Checking for reasonableness is a process by which students evaluate estimations to see if they are reasonable guesses for a problem. Estimating in multiplication helps students to check their answers for accuracy. This skill also comes in especially handy in real-life situations in which you don't have a calculator and you need to multiply two-digit numbers or larger. When students learn strategies to check for reasonableness, they are better able to analyze the mathematical process of multiplication.
Instruct students to make an estimate on a solution based on compatible numbers. Compatible numbers are values that are easier to multiply together. For instance, if the problem is 21 x 31, students can round 21 to 20 and 31 to 30. Then they would multiply 20 times 30 to get 600. Numbers ending in zero are easier to multiply.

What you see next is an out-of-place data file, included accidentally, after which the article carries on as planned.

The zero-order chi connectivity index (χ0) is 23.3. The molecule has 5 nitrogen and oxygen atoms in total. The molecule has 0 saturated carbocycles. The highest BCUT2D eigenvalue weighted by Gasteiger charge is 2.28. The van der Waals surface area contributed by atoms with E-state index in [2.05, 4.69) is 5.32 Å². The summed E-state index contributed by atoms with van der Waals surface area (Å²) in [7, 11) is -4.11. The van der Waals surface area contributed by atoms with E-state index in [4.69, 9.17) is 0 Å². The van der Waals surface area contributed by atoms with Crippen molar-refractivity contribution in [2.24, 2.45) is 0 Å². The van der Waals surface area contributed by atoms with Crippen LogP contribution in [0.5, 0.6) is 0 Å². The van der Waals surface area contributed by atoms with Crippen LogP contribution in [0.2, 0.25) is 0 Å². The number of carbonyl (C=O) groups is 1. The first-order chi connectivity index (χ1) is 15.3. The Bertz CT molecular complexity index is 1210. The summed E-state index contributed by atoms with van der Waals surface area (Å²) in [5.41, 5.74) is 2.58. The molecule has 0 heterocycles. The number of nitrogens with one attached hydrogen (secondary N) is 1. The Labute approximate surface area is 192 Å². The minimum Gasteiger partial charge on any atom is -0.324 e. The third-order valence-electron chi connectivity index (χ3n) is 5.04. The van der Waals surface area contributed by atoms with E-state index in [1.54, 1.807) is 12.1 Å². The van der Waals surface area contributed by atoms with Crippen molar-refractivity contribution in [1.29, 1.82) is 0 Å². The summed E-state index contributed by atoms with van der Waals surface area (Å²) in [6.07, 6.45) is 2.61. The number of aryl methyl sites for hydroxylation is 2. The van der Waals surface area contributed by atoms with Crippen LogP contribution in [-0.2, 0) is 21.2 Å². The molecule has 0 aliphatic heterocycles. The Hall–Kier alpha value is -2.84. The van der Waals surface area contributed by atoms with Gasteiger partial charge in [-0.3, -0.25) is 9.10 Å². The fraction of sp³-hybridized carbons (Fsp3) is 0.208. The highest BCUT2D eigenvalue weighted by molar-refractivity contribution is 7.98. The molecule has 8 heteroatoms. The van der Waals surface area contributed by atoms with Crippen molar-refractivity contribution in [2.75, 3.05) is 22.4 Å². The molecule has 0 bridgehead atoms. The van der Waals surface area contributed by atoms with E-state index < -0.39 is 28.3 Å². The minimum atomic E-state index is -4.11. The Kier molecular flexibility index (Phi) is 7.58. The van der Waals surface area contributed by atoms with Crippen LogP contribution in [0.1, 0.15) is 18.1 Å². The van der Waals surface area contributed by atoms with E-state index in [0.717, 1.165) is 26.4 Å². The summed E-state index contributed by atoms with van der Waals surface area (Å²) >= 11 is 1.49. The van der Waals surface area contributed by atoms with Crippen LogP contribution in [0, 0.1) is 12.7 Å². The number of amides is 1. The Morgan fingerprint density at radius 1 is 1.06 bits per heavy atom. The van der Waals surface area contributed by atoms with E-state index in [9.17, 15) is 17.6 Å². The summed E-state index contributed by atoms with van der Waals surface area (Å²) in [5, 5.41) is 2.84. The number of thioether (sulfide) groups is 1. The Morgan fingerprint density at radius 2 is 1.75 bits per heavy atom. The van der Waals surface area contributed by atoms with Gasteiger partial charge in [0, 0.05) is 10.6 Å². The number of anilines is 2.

Perform the actual multiplication problem either by hand or with a calculator. In this example, students would multiply 21 times 31 to get 651.
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Subtract the smaller number from the larger one to check for reasonableness. In this example, you would subtract 600 from 651 to get 51. The numbers are reasonably close, so you can probably accept that 651 is the correct answer. If your actual multiplication had come out to 6510 or 65.1 or something far from 600, you would know that the answer was not reasonable and you should check it again.